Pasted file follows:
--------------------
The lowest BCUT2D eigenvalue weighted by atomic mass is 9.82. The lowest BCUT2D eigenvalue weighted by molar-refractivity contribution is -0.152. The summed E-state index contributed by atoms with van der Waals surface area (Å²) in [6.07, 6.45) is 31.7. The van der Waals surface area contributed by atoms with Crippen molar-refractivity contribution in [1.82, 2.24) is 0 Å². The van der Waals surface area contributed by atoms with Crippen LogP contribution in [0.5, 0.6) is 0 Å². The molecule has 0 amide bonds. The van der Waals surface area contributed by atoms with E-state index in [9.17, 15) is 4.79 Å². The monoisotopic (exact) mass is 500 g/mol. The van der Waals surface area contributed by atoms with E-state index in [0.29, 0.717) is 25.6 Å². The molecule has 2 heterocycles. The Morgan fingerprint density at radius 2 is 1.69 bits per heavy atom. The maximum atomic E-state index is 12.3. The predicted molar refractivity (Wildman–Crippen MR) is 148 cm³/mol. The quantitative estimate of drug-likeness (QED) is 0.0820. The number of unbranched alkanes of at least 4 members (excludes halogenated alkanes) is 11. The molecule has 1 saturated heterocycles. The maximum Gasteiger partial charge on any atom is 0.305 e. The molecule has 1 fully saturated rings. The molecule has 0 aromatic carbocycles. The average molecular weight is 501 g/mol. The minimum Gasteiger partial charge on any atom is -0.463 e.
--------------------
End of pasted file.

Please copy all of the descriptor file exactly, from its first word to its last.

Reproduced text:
The lowest BCUT2D eigenvalue weighted by atomic mass is 9.82. The lowest BCUT2D eigenvalue weighted by molar-refractivity contribution is -0.152. The summed E-state index contributed by atoms with van der Waals surface area (Å²) in [6.07, 6.45) is 31.7. The van der Waals surface area contributed by atoms with Crippen molar-refractivity contribution in [1.82, 2.24) is 0 Å². The van der Waals surface area contributed by atoms with Crippen LogP contribution in [0.5, 0.6) is 0 Å². The molecule has 0 amide bonds. The van der Waals surface area contributed by atoms with E-state index in [9.17, 15) is 4.79 Å². The monoisotopic (exact) mass is 500 g/mol. The van der Waals surface area contributed by atoms with E-state index in [0.29, 0.717) is 25.6 Å². The molecule has 2 heterocycles. The Morgan fingerprint density at radius 2 is 1.69 bits per heavy atom. The maximum atomic E-state index is 12.3. The predicted molar refractivity (Wildman–Crippen MR) is 148 cm³/mol. The quantitative estimate of drug-likeness (QED) is 0.0820. The number of unbranched alkanes of at least 4 members (excludes halogenated alkanes) is 11. The molecule has 1 saturated heterocycles. The maximum Gasteiger partial charge on any atom is 0.305 e. The molecule has 1 fully saturated rings. The molecule has 0 aromatic carbocycles. The average molecular weight is 501 g/mol. The minimum Gasteiger partial charge on any atom is -0.463 e.